Homeless in Alamosa — one man’s story

Courier photo by John Waters St. Benedict’s encampment. A man living on the streets says there is ‘drama’ and people sometimes steal from each other at these types of homeless camps.

ALAMOSA — Vernon Martinez wakes up early every morning. It’s not because he’s had enough sleep, or his alarm went off. It’s not even his choice when he wakes up. The 60-year-old native of Monte Vista wakes up early because it’s simply too cold to sleep. 

“It’s been a harsh winter,” he says. The exhaustion from surviving nights where the temperature has plunged below zero and the days spent walking around to stay warm can be heard in his voice.

Martinez is homeless. Aside from nights when he slept on people’s couches and a stint when he rented a place for several months but moved out after falling behind on rent, Martinez has been homeless for more than three years. 

By choice, he leads a solitary life, away from others, away from the encampment where “there’s too much drama” and “people steal from each other sometimes,” he says. 

A single theft can rob a person of all they own, as Martinez learned when someone stole his backpack, including his cell phone — a lifeline to services needed, his medication, his Supplemental Nutrition Assistance Program (SNAP) card and his reading glasses. 

Describing himself as “a loner” who doesn’t “really have any friends” but has “associates,” Martinez camps in an undisclosed location — for obvious reasons — that keeps him out of the way of others and away from those who would not be good to have in his life. 

Many of his days are spent doing what is necessary to get and maintain the support required to stay alive and functioning. Twelve years ago, he got seriously injured working on a roof. The accident led to an operation and “a plate” in his back that causes numbness and tingling in his hands and feet and “makes it hard to stand or walk for periods of time.”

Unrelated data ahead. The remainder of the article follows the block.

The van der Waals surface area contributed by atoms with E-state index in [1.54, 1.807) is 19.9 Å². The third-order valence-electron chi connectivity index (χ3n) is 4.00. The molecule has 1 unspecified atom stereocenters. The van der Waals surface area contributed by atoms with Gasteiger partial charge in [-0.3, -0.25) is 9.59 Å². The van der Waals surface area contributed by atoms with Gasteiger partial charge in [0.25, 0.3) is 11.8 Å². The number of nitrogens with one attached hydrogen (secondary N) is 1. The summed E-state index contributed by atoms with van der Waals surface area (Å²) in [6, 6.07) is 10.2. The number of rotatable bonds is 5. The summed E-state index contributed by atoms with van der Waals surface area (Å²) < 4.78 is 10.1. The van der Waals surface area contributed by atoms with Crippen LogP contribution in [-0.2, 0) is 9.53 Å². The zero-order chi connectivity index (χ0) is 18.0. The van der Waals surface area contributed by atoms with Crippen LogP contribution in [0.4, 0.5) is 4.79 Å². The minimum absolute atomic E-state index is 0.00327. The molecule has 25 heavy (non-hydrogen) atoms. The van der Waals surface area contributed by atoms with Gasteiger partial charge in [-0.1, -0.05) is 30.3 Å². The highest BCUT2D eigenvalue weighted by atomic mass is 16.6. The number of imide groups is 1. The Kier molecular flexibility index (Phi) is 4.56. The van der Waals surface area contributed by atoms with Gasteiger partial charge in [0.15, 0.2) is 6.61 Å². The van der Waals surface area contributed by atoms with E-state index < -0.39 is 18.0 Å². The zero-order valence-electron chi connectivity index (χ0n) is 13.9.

With no transportation aside from a bicycle “that’s flat” right now, Martinez says, “I walk everywhere I go. It takes me about two hours to walk to Social Security,” where he gets his monthly check of $214, the sole income he has aside from food stamps. “But I make it. I get an early start. It’s kind of hard but I’m pretty independent.”   

He also walks to Walmart once a month to buy a phone card, his only contact with much of the world. Every two weeks, he walks to SLV Behavioral Health where he sees a mental health professional who is treating him for PTSD, the result of events in his past.  

And on those days when there are no specific places he needs to be, sometimes he’ll go to the library, sometimes to Loaf ‘n Jug for a little while and sometimes he just “walks the streets” because, right now, it’s best to keep moving, to keep mobile and to stay warm. 

He’s had a few close calls. One night, he almost passed out walking over the bridge and, luckily, the police called an ambulance. More recently, “I went to the hospital a few weeks ago. I had hypothermia. They warmed me up and sent me on my way.

“There have been some real blessings,” he says of the support and services he has received.